Stop Grading Obama's Foreign Policy on a Curve

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His GOP critics often engage in bellicose rhetoric and harbor hawkish illusions. That doesn't make him a restrained realist.

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Summarizing President Obama's foreign policy record, George Packer argues in The New Yorker that it is his one strength heading into the election. "He can claim to have ended one war while winding down a second, and to have eliminated the country's most notorious enemy while seriously damaging his organization," Packer writes. "Obama's foreign policy of pursuing limited, realistic goals is in keeping with the public mood. For the first time in sixty years, Republicans will be wise to avoid picking fights about national security, as Romney found out last week when his campaign stepped into a hopeless argument over bragging rights to the killing of Osama bin Laden."


As political analysis I think he's right. Given the state of foreign-policy debate in America, Republicans would be foolish to attempt attacking President Obama on the subject, or even raising it. I am nevertheless struck by the narrative once again being presented about the last four years.

In the pages of The New Yorker, where George Packer is on staff and regularly turns out exceptional work, there's no shortage of evidence that our current foreign policy is neither limited nor realistic, unless we're going to respond to the Bush years by permanently acting as if any presidency that doesn't include a debacle on the order of the Iraq War is a model of restraint. When Obama took office, he directed tens of thousands of troops and many billions of dollars into Afghanistan. His initial effort was neither limited nor realistic. I know because Packer himself explained it that way -- how Obama poured a lot of resources into a counterinsurgency effort, but eventually changed course after realizing that it couldn't succeed. Said Packer in a later item:
...After we're gone there will still be Afghans in Afghanistan, facing the return to power of the Taliban, as there are still Iraqis in Iraq, hunted down by the militias and unprotected by the police. Walking away eventually becomes the only thing for foreigners to do. We're on our way there in Afghanistan -- a little faster after today. But don't mistake that for any kind of successful extrication, or negotiated bilateral relationship, or return to American priorities. It will be hell for Afghans, as it's hell today for Iraqis -- hell with us there, hell after we leave.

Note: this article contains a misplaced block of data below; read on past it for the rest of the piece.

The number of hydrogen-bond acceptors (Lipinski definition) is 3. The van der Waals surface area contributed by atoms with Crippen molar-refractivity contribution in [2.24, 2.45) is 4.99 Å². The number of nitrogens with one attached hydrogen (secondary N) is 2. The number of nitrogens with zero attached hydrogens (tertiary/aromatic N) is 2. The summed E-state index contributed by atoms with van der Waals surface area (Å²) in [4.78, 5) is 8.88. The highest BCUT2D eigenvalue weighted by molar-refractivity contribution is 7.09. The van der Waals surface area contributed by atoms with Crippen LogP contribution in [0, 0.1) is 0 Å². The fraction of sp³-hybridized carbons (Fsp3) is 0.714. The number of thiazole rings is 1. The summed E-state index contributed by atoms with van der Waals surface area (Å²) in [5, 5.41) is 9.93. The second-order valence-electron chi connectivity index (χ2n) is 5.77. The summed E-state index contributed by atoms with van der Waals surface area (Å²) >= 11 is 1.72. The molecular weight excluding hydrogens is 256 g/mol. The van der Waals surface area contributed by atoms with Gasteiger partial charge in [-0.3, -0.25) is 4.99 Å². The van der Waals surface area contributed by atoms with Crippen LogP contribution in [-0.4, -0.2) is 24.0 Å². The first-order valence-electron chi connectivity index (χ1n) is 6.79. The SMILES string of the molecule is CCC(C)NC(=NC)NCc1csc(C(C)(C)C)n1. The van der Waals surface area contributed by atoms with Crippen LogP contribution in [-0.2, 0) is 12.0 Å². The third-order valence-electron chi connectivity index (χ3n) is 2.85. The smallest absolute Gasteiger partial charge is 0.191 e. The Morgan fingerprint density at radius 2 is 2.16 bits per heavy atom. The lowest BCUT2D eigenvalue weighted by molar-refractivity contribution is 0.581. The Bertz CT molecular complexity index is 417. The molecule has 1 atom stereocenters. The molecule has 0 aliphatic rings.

This is what drives me nuts. In writing about the war that President Obama campaigned on escalating, Packer is informed and clear: Obama invested a lot of resources in an approach that didn't work, changed course, and is now wisely withdrawing with little to show for U.S. efforts. How can you think that about Afghanistan and summarize Obama's approach as a pursuit of limited and realistic goals? Sure, that characterizes his approach to some countries, but on numerous fronts he embodies those qualities only relative to what some Republicans advocate.

President Obama has meanwhile waged a covert drone war in Pakistan, Libya, Yemen, Somalia, and Iraq. The United States is killing people in at least six countries. Is that now a "limited" foreign-policy posture? In 2009, Jane Mayer reported that "during his first nine and a half months in office, he has authorized as many C.I.A. aerial attacks in Pakistan as George W. Bush did in his final three years in office." The CIA now has permission to carry out drone strikes without presidential approval even when it doesn't know the identity of its target or targets.

A lot of people support sending killer flying robots to extinguish life in multiple foreign countries. There are dissenters too. Can we agree that the adjective "limited" doesn't accurately characterize the policy? (I'd also argue that it's unrealistic to think that a campaign killing as many innocents as ours does will prevent more terrorism than it creates; about that reasonable people can disagree).

This disconnect between President Obama's policies and the way they're described when journalists present the narrative of his first term is something I've complained about on several occasions.

It's got to stop.

At present, American foreign policy is among the most aggressive in the world. A great many learned critics regard the national-security goals pursued under Bush and Obama to be insufficiently limited and wildly unrealistic. In writing about politics, it may seem accurate to characterize Obama as a restrained realist, since his GOP critics are determined to criticize him with bellicose rhetoric and distortions of his record that accord with the stereotype that Democrats are weak.

But it is not accurate. And it puts us at risk of completely losing touch with both reality and the way that much of the world perceives our foreign policy, even under Obama: as imprudently bellicose.
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Conor Friedersdorf is a staff writer at The Atlantic, where he focuses on politics and national affairs. He lives in Venice, California, and is the founding editor of The Best of Journalism, a newsletter devoted to exceptional nonfiction.

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